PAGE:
across Russia is aimed at curbing the powers enjoyed by regional potentates 
like Mr Yakovlev. But Mr Putin was forced to back down in the 1996 mayoral 
contest with Mr Yakovlev.


Source: NTV International, Moscow in Russian 1200 gmt 14 May 00 

[Presenter Andrey Norkin] Yesterday's [13th May] decree of Russian President 
Vladimir Putin on setting up seven federal districts within the country and 
appointing plenipotentiary presidential representatives in each of them has 
given rise to a flood of comment... 

We now have an opportunity to hear several more views on the subject. 

[Konstantin Titov, a candidate for Samara Region governor] The strengthening 
of the vertical system of presidential power and the establishment of seven 
federal districts will in particular contribute to the development of 
federalism in Russia. 

Perhaps, you have noticed that all capitals of what we should now call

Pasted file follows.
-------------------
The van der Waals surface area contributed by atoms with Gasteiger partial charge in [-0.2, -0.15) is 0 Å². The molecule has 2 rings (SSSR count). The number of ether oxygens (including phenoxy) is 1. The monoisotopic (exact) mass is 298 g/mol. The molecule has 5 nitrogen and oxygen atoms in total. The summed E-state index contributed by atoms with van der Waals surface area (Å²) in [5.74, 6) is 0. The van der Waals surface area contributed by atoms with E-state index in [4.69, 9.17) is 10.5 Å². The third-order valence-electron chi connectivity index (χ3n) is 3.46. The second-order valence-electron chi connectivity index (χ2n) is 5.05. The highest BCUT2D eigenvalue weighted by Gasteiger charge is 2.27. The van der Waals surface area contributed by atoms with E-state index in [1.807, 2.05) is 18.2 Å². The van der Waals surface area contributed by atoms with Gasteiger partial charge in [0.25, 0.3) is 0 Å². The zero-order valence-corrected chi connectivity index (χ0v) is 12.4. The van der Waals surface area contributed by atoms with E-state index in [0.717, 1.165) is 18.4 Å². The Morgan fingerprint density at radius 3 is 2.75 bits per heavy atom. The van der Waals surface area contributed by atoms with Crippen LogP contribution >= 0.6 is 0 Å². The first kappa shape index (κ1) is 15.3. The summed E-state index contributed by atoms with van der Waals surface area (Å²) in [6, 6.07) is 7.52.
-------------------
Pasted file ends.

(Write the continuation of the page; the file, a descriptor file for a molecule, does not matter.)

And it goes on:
federal districts are situated outside the national republics. This provides 
for evening out the rights of the constituent members of the federation. 

I think that this is a positive factor, and I like this. We live in the same 
country. The rights and opportunities should be the same for everyone. 

[Ivan Shabanov, head of the administration of Voronezh Region] This is just a 
transitory stage on the way to the abolition of presidential representatives. 
I am convinced that the Russian Federation must have the president, the 
government, the Federation Council and the State Duma, and the local state 

[Dmitriy Ayatskov, Saratov Region governor] No disaster has occurred. No 
redistribution [of power] has taken place at all. The constituent parts of 
the Russian Federation remain in place. 

The only thing is that the president will pursue his internal policies, 
including domestic economic policy, through his plenipotentiary 
representatives in the districts so that territorial legislation conforms to 
the federal law. We have had enough independence and establishment of 
sovereignty. That's enough. We should put a full stop. 

Discipline concerning work, financial matters and technology is what we have 
forgotten to some extent. 

[Valeriy Sychev, acting representative of the Russian president in Ulyanovsk 
Region] I am sure that more than one decree has been issued. Probably, a 
whole package of decrees will be presented to us on Monday or Tuesday [15th 
or 16th May]. This is what I think, because such a decree on its own is still 
causing a lot of questions. 

Several more decrees may appear to clarify what the president understands by